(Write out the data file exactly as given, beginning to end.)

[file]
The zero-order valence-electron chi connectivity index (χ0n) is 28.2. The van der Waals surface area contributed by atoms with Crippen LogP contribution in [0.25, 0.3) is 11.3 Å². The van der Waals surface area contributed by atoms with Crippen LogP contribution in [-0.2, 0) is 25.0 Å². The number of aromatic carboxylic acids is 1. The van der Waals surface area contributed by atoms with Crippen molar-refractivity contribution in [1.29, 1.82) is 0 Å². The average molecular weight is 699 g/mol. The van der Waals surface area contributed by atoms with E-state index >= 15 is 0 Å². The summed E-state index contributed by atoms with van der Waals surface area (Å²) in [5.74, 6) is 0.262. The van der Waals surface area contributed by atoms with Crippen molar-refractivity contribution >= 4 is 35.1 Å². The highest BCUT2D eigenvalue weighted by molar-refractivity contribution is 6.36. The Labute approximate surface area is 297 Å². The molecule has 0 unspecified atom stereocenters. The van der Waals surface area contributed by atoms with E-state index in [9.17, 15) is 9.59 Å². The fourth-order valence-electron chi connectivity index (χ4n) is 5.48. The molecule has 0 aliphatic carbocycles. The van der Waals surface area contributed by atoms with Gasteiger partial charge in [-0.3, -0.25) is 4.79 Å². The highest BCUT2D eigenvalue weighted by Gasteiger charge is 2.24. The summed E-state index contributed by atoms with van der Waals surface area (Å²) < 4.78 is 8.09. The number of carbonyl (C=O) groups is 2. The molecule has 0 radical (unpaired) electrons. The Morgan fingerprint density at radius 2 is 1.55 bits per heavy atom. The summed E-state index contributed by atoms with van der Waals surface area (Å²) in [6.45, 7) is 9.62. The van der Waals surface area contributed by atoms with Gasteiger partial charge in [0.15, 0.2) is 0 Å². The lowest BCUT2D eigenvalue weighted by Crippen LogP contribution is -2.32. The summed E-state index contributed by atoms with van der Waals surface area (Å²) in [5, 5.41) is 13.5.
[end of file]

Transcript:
The zero-order valence-electron chi connectivity index (χ0n) is 28.2. The van der Waals surface area contributed by atoms with Crippen LogP contribution in [0.25, 0.3) is 11.3 Å². The van der Waals surface area contributed by atoms with Crippen LogP contribution in [-0.2, 0) is 25.0 Å². The number of aromatic carboxylic acids is 1. The van der Waals surface area contributed by atoms with Crippen molar-refractivity contribution in [1.29, 1.82) is 0 Å². The average molecular weight is 699 g/mol. The van der Waals surface area contributed by atoms with E-state index >= 15 is 0 Å². The summed E-state index contributed by atoms with van der Waals surface area (Å²) in [5.74, 6) is 0.262. The van der Waals surface area contributed by atoms with Crippen molar-refractivity contribution >= 4 is 35.1 Å². The highest BCUT2D eigenvalue weighted by molar-refractivity contribution is 6.36. The Labute approximate surface area is 297 Å². The molecule has 0 unspecified atom stereocenters. The van der Waals surface area contributed by atoms with E-state index in [9.17, 15) is 9.59 Å². The fourth-order valence-electron chi connectivity index (χ4n) is 5.48. The molecule has 0 aliphatic carbocycles. The van der Waals surface area contributed by atoms with Gasteiger partial charge in [-0.3, -0.25) is 4.79 Å². The highest BCUT2D eigenvalue weighted by Gasteiger charge is 2.24. The summed E-state index contributed by atoms with van der Waals surface area (Å²) < 4.78 is 8.09. The number of carbonyl (C=O) groups is 2. The molecule has 0 radical (unpaired) electrons. The Morgan fingerprint density at radius 2 is 1.55 bits per heavy atom. The summed E-state index contributed by atoms with van der Waals surface area (Å²) in [6.45, 7) is 9.62. The van der Waals surface area contributed by atoms with Gasteiger partial charge in [0.15, 0.2) is 0 Å². The lowest BCUT2D eigenvalue weighted by Crippen LogP contribution is -2.32. The summed E-state index contributed by atoms with van der Waals surface area (Å²) in [5, 5.41) is 13.5.